National Circle for Indigenous Agriculture and Food decries hearsay, activism, and negative messaging about salmon farming in B.C.

National indigenous group wants a rethink on salmon farming ban in B.C.

National Circle for Indigenous Agriculture and Food decries hearsay, activism, and negative messaging about salmon farming in B.C.

By Fabian Dawson

A national Indigenous organization is urging the Canadian government to reconsider its decision to ban open-net salmon farms in British Columbia, arguing that the move contradicts the principles of reconciliation with First Nations.

Expressing concern over the impact of the ban, that is being brought in to appease activists in exchange for their votes, the National Circle for Indigenous Agriculture and Food (NCIAF) said Ottawa needs to ensure that all voices are heard as it moves towards announcing a transition plan for the sector.

“Hearsay, activism, and negative messaging doesn’t contribute positively to the process of reconciliation,” said NCIAF President and CEO, Kallie Wood.

Wood, said the Government of Canada has stated it is committed to achieving reconciliation with Indigenous Peoples through a renewed relationship based on recognition of rights, respect, co-operation, and partnership as the foundation for transformative change.

This is dramatically lacking in the recent salmon farming ban announcement, said Wood, whose organization is focused on reigniting the role of Indigenous peoples in agriculture and food.

“Salmon farming is highly regulated in Canada. It has reached a significant milestone, whereby 100% of the remaining (B.C.) farm production is under agreement with local rights-holder First Nations,” said Wood.

“We celebrate this with our relatives on the West Coast and implore the government to revisit this decision and not repeat the mistakes of the past,” she said.

“Let’s join together and move forward in a good way by honoring the wisdom of First Nation voices who have been the stewards of our lands, waters, and elements since time immemorial by respecting Mother Earth, while acknowledging the insights and knowledge of western science voices that know the intricacies of salmon farms and can provide the research, data, and analytics to support a reconciled pathway forward,” NCIAF said in a statement.

Ignoring the findings of their own fisheries experts, which demonstrate that ocean-based salmon farming poses minimal risk to wild fish stocks, the Liberal government earlier this month announced the ban on open-net salmon aquaculture in BC effective after 2029.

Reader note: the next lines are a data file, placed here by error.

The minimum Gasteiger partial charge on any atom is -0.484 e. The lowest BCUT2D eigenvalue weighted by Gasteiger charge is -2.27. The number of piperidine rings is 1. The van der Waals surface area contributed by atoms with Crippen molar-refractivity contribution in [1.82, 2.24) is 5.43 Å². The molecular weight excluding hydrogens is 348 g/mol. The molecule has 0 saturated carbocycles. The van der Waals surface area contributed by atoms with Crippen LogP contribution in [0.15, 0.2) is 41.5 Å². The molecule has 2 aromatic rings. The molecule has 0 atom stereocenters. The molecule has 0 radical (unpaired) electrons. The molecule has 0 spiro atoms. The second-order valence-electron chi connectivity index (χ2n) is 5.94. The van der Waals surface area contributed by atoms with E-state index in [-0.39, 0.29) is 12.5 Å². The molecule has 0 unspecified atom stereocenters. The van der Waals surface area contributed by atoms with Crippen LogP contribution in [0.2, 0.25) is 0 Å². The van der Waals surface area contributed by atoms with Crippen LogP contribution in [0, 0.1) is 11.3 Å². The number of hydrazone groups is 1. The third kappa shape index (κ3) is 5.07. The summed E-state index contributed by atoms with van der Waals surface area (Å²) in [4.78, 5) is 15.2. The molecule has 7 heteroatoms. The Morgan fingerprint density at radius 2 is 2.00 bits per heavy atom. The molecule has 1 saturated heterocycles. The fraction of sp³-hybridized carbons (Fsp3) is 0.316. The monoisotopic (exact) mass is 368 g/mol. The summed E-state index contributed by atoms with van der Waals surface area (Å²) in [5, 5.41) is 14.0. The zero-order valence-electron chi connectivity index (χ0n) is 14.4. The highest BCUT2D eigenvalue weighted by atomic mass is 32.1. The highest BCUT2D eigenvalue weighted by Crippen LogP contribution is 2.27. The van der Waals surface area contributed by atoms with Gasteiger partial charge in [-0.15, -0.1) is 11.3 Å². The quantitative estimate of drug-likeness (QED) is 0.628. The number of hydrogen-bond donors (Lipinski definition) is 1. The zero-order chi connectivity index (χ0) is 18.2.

The government will extend the current open-net salmon farming licenses, set to expire this month, for five more years. After that, only applications for closed-containment facilities on land and in water will be considered. Ottawa is also expected to release a transition plan for the sector soon.

The decision has triggered a fierce backlash from First Nation leaders, unions, the industry, and food and fishery experts and will impact over 5,000 jobs in BC and while triggering adverse ripple effects on food security across the country.

The Coalition of First Nations for Finfish Stewardship, which is fighting to retain its traditional rights to grow fish, said salmon farming in BC directly and indirectly employs over 700 Indigenous people and provides $120 million in total annual economic benefits to First Nations, with $42 million going directly to Indigenous communities.

Isaiah Robinson, Deputy Chief Councillor of the Kitasoo Xai’xais Nation and a member of the Coalition described the ban as a political decision not based on science or fact.

“It’s based on the appease of white privileged activists who fearmonger false data and build anti-fish farm narratives,” he said.

Canada’s leading food scientist Dr. Sylvain Charlebois told SeaWestNews last week that Liberal Government’s ban on open-net salmon farming in British Columbia is incredibly dangerous to the nation’s food security, describing it as an   “illogical move” .

In a joint op-ed published across Canada this week, Robinson and Charlebois wrote:

“This ban on open-net pen salmon farming in British Columbia, while celebrated by environmentalists, neglects the profound economic and cultural repercussions for Indigenous communities reliant on this industry. The decision also risks jeopardizing Canadians’ food security, underscoring a critical need for balanced policies that protect both our ecosystems and the livelihoods of those most impacted.”

“With this ban, Canadians are likely to see a significant erosion in domestic salmon farming and increased reliance on expensive imports. Wild salmon populations will not be able to meet domestic demand unless there is a substantial collapse in salmon consumption in Canada.”

While farm-raised salmon remains the most popular seafood choice of Canadians, it is increasingly being replaced by salmon flown in from other countries at higher prices and a larger carbon footprint, said the Canadian Aquaculture Industry Alliance (CAIA).

Brian Kingzett, executive director of the BC Salmon Farmers Association said the ban will lead to further increased food prices and that it will be a disaster for rural British Columbia and the First Nations striving to build a future with salmon farms in their traditional territories.

(Facebook image shows members of the Coalition of First Nations for Finfish Stewardship at a recent press conference in Vancouver)